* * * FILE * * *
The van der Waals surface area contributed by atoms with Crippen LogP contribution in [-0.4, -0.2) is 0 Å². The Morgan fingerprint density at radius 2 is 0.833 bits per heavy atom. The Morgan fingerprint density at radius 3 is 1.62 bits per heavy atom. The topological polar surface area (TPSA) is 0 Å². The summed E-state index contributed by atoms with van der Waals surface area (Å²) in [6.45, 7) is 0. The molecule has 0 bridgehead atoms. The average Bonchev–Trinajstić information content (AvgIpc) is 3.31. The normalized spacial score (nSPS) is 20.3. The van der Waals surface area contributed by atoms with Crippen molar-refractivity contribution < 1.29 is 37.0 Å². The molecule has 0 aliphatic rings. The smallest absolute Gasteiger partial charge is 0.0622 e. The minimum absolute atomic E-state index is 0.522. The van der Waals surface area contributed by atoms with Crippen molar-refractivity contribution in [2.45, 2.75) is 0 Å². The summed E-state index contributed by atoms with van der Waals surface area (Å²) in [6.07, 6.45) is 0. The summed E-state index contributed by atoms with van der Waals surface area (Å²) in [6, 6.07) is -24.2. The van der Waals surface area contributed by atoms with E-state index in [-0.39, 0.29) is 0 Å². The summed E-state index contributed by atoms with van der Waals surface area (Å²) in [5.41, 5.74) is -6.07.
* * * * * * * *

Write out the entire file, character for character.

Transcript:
The van der Waals surface area contributed by atoms with Crippen LogP contribution in [-0.4, -0.2) is 0 Å². The Morgan fingerprint density at radius 2 is 0.833 bits per heavy atom. The Morgan fingerprint density at radius 3 is 1.62 bits per heavy atom. The topological polar surface area (TPSA) is 0 Å². The summed E-state index contributed by atoms with van der Waals surface area (Å²) in [6.45, 7) is 0. The molecule has 0 bridgehead atoms. The average Bonchev–Trinajstić information content (AvgIpc) is 3.31. The normalized spacial score (nSPS) is 20.3. The van der Waals surface area contributed by atoms with Crippen molar-refractivity contribution < 1.29 is 37.0 Å². The molecule has 0 aliphatic rings. The smallest absolute Gasteiger partial charge is 0.0622 e. The minimum absolute atomic E-state index is 0.522. The van der Waals surface area contributed by atoms with Crippen molar-refractivity contribution in [2.45, 2.75) is 0 Å². The summed E-state index contributed by atoms with van der Waals surface area (Å²) in [6.07, 6.45) is 0. The summed E-state index contributed by atoms with van der Waals surface area (Å²) in [6, 6.07) is -24.2. The van der Waals surface area contributed by atoms with E-state index in [-0.39, 0.29) is 0 Å². The summed E-state index contributed by atoms with van der Waals surface area (Å²) in [5.41, 5.74) is -6.07.